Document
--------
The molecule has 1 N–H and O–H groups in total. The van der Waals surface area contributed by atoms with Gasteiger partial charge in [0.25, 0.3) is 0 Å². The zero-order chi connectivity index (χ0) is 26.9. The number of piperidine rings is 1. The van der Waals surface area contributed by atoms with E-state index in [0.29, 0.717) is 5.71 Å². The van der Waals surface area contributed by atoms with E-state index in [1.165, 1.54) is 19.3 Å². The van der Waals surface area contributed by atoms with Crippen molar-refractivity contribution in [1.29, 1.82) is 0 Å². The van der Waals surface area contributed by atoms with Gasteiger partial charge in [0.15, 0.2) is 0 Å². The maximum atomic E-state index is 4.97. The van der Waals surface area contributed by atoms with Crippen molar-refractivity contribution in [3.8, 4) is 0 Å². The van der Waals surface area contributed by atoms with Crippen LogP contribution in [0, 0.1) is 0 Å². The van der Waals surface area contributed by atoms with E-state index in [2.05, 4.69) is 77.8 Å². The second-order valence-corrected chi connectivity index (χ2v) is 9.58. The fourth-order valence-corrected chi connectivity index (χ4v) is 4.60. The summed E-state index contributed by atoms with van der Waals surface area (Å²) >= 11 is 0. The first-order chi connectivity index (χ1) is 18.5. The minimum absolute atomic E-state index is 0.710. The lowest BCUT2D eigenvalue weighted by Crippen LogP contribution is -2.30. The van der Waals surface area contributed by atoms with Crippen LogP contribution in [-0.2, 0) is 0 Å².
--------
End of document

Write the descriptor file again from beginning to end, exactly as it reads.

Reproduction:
The molecule has 1 N–H and O–H groups in total. The van der Waals surface area contributed by atoms with Gasteiger partial charge in [0.25, 0.3) is 0 Å². The zero-order chi connectivity index (χ0) is 26.9. The number of piperidine rings is 1. The van der Waals surface area contributed by atoms with E-state index in [0.29, 0.717) is 5.71 Å². The van der Waals surface area contributed by atoms with E-state index in [1.165, 1.54) is 19.3 Å². The van der Waals surface area contributed by atoms with Crippen molar-refractivity contribution in [1.29, 1.82) is 0 Å². The van der Waals surface area contributed by atoms with Gasteiger partial charge in [0.15, 0.2) is 0 Å². The maximum atomic E-state index is 4.97. The van der Waals surface area contributed by atoms with Crippen molar-refractivity contribution in [3.8, 4) is 0 Å². The van der Waals surface area contributed by atoms with Crippen LogP contribution in [0, 0.1) is 0 Å². The van der Waals surface area contributed by atoms with E-state index in [2.05, 4.69) is 77.8 Å². The second-order valence-corrected chi connectivity index (χ2v) is 9.58. The fourth-order valence-corrected chi connectivity index (χ4v) is 4.60. The summed E-state index contributed by atoms with van der Waals surface area (Å²) >= 11 is 0. The first-order chi connectivity index (χ1) is 18.5. The minimum absolute atomic E-state index is 0.710. The lowest BCUT2D eigenvalue weighted by Crippen LogP contribution is -2.30. The van der Waals surface area contributed by atoms with Crippen LogP contribution in [-0.2, 0) is 0 Å².